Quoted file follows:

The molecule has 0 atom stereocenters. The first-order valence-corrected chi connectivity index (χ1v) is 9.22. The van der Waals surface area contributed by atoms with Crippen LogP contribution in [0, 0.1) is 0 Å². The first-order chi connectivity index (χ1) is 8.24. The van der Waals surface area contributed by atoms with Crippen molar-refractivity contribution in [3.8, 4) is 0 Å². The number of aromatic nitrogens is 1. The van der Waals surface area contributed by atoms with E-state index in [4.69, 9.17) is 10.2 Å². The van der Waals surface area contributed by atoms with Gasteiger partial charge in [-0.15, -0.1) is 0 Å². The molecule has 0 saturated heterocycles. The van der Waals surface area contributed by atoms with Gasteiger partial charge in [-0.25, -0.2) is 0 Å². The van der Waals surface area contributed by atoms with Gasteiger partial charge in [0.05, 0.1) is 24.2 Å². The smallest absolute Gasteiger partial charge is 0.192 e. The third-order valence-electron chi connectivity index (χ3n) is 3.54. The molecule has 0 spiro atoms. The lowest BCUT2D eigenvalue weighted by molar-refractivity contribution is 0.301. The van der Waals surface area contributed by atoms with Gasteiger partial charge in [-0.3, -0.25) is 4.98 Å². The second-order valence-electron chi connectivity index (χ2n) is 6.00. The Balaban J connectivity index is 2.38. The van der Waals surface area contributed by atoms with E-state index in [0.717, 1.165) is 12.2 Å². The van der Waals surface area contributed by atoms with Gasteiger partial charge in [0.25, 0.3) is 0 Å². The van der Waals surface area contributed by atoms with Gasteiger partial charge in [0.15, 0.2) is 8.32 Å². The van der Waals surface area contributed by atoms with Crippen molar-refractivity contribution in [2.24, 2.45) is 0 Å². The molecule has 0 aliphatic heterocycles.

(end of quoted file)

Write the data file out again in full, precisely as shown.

The molecule has 0 atom stereocenters. The first-order valence-corrected chi connectivity index (χ1v) is 9.22. The van der Waals surface area contributed by atoms with Crippen LogP contribution in [0, 0.1) is 0 Å². The first-order chi connectivity index (χ1) is 8.24. The van der Waals surface area contributed by atoms with Crippen molar-refractivity contribution in [3.8, 4) is 0 Å². The number of aromatic nitrogens is 1. The van der Waals surface area contributed by atoms with E-state index in [4.69, 9.17) is 10.2 Å². The van der Waals surface area contributed by atoms with Gasteiger partial charge in [-0.15, -0.1) is 0 Å². The molecule has 0 saturated heterocycles. The van der Waals surface area contributed by atoms with Gasteiger partial charge in [-0.25, -0.2) is 0 Å². The van der Waals surface area contributed by atoms with Gasteiger partial charge in [0.05, 0.1) is 24.2 Å². The smallest absolute Gasteiger partial charge is 0.192 e. The third-order valence-electron chi connectivity index (χ3n) is 3.54. The molecule has 0 spiro atoms. The lowest BCUT2D eigenvalue weighted by molar-refractivity contribution is 0.301. The van der Waals surface area contributed by atoms with Gasteiger partial charge in [-0.3, -0.25) is 4.98 Å². The second-order valence-electron chi connectivity index (χ2n) is 6.00. The Balaban J connectivity index is 2.38. The van der Waals surface area contributed by atoms with E-state index in [0.717, 1.165) is 12.2 Å². The van der Waals surface area contributed by atoms with Gasteiger partial charge in [0.25, 0.3) is 0 Å². The van der Waals surface area contributed by atoms with Gasteiger partial charge in [0.15, 0.2) is 8.32 Å². The van der Waals surface area contributed by atoms with Crippen molar-refractivity contribution in [2.24, 2.45) is 0 Å². The molecule has 0 aliphatic heterocycles.